ASB Bright Sparks: Encouraging kids to be curious

03 November 2017 / Published in Tech & Innovation

With or without technology, it’s important for young people to learn to be adaptable, to communicate well and never stop learning. ASB is a proud sponsor of Bright Sparks, an annual tech-education initiative renowned for fostering innovation and professional development in Kiwi kids. The finalists for the 2017 ASB Bright Sparks competition have been announced but you can still vote for the People's Choice Award, with the winner being announced at the 2017 ASB Bright Spark Awards ceremony on the 7 November 2017.

We recently spoke with Dr Michelle Dickinson aka Nanogirl about her passion for tech, as well as the pathways available for young people. While it might not be clear what the careers of the future will look like – it’s the young people today that will be the ones to define what they are.

ASB Chief Architect, James Bergin adds, “The one thing we know about careers in the future is that they will constantly be changing and adapting as the world continues to change.  I think that always pushing yourself to learn, explore, enquire and innovate every day – just like these Bright Sparks – is going to be the key to unlocking success in future employment.”

Questions for Dr Michelle Dickinson aka Nanogirl

Tell us a little about what you do, and how you got started?

I’m an engineer at the University of Auckland where I carry our research in the field of nanotechnology - making and breaking new technology for the medical and electronics industry.  I have always been fascinated by how things work, and my journey started as a child when I would often open up electronic devices and try to take them apart and rebuild them with the goal of understanding what each of the components did in the process.  Since then I’ve never stopped taking things apart to figure out how they work and then trying to make them better.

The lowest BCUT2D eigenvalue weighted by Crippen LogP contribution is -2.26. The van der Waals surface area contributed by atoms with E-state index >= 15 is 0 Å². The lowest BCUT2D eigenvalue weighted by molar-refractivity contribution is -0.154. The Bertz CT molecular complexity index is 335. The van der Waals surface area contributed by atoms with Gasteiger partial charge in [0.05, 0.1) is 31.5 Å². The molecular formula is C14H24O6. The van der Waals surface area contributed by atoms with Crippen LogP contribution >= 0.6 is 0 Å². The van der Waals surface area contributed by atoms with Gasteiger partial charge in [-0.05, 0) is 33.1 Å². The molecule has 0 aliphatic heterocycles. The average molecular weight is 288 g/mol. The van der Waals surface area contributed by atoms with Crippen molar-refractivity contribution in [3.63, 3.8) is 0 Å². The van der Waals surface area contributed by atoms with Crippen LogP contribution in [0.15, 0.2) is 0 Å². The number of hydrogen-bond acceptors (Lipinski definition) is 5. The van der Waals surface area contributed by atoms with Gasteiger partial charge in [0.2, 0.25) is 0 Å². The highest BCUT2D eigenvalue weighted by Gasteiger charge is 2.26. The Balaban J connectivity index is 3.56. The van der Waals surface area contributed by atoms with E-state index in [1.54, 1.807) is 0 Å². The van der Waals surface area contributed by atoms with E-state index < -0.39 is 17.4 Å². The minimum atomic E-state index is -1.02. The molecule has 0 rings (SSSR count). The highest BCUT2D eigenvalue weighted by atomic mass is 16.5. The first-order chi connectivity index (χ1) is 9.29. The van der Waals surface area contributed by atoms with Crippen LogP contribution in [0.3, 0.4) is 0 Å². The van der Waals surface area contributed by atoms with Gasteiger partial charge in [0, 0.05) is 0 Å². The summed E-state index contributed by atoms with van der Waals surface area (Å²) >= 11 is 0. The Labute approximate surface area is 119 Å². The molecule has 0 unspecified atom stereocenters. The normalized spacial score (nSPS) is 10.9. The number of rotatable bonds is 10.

What was it that sparked your interest and passion for technology?

I loved comic books and science fiction stories growing up, which were all full of technology based solutions. Inspired by fiction, especially Batman who built his own equipment, I wanted to learn how to build and create solutions to problems I was seeing around me and knew that I had to acquire new skills including coding and electronics to be able to achieve this.

What is the main driver behind what you do?

I’m driven by wanting to make a difference in the world, whether that be through inventing a new technology that can help to improve medical treatments or through increasing science literacy around the world.     

What do you love most about your job?

I love the incredibly smart people that I get to work with.  Science and engineering is all about collaboration, working with others to come up with the best solutions for a problem.  Being surrounded by passionate, driven people is a real privilege and means my days are filled with amazing people who all have a common goal of finding solutions to problems.

The only thing that really stays constant is the fact that everything changes. How do you feel young people might look to the future in terms of their own career pathway when so much can change so quickly?